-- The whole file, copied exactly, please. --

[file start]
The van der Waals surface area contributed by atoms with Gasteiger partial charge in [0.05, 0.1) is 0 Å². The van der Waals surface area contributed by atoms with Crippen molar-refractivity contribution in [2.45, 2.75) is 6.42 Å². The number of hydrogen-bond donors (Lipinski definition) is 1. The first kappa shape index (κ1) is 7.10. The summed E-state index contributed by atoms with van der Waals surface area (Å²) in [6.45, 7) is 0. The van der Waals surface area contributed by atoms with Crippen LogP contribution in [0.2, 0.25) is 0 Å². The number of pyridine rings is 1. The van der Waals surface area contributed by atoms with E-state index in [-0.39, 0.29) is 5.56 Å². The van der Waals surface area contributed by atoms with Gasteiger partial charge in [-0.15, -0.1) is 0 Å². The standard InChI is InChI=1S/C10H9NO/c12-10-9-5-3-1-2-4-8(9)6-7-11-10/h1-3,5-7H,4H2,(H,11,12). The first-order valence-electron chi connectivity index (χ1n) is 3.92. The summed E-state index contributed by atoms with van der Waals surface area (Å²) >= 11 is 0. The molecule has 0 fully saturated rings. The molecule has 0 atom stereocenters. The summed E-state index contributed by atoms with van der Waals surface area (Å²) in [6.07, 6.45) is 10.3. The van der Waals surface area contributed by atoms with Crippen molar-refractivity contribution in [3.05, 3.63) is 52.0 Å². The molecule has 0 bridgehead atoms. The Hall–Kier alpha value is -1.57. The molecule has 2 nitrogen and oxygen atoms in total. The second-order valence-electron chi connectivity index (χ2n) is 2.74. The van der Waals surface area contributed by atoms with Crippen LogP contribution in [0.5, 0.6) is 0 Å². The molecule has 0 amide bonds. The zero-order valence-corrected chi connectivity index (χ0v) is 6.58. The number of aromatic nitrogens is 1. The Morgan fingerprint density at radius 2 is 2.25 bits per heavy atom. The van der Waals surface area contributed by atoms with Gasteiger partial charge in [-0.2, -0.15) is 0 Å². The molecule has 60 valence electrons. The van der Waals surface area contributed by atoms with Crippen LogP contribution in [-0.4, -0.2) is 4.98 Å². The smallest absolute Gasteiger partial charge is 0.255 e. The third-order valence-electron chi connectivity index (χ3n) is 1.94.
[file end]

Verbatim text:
The van der Waals surface area contributed by atoms with Gasteiger partial charge in [0.05, 0.1) is 0 Å². The van der Waals surface area contributed by atoms with Crippen molar-refractivity contribution in [2.45, 2.75) is 6.42 Å². The number of hydrogen-bond donors (Lipinski definition) is 1. The first kappa shape index (κ1) is 7.10. The summed E-state index contributed by atoms with van der Waals surface area (Å²) in [6.45, 7) is 0. The van der Waals surface area contributed by atoms with Crippen LogP contribution in [0.2, 0.25) is 0 Å². The number of pyridine rings is 1. The van der Waals surface area contributed by atoms with E-state index in [-0.39, 0.29) is 5.56 Å². The van der Waals surface area contributed by atoms with Gasteiger partial charge in [-0.15, -0.1) is 0 Å². The standard InChI is InChI=1S/C10H9NO/c12-10-9-5-3-1-2-4-8(9)6-7-11-10/h1-3,5-7H,4H2,(H,11,12). The first-order valence-electron chi connectivity index (χ1n) is 3.92. The summed E-state index contributed by atoms with van der Waals surface area (Å²) >= 11 is 0. The molecule has 0 fully saturated rings. The molecule has 0 atom stereocenters. The summed E-state index contributed by atoms with van der Waals surface area (Å²) in [6.07, 6.45) is 10.3. The van der Waals surface area contributed by atoms with Crippen molar-refractivity contribution in [3.05, 3.63) is 52.0 Å². The molecule has 0 bridgehead atoms. The Hall–Kier alpha value is -1.57. The molecule has 2 nitrogen and oxygen atoms in total. The second-order valence-electron chi connectivity index (χ2n) is 2.74. The van der Waals surface area contributed by atoms with Crippen LogP contribution in [0.5, 0.6) is 0 Å². The molecule has 0 amide bonds. The zero-order valence-corrected chi connectivity index (χ0v) is 6.58. The number of aromatic nitrogens is 1. The Morgan fingerprint density at radius 2 is 2.25 bits per heavy atom. The van der Waals surface area contributed by atoms with Gasteiger partial charge in [-0.2, -0.15) is 0 Å². The molecule has 60 valence electrons. The van der Waals surface area contributed by atoms with Crippen LogP contribution in [-0.4, -0.2) is 4.98 Å². The smallest absolute Gasteiger partial charge is 0.255 e. The third-order valence-electron chi connectivity index (χ3n) is 1.94.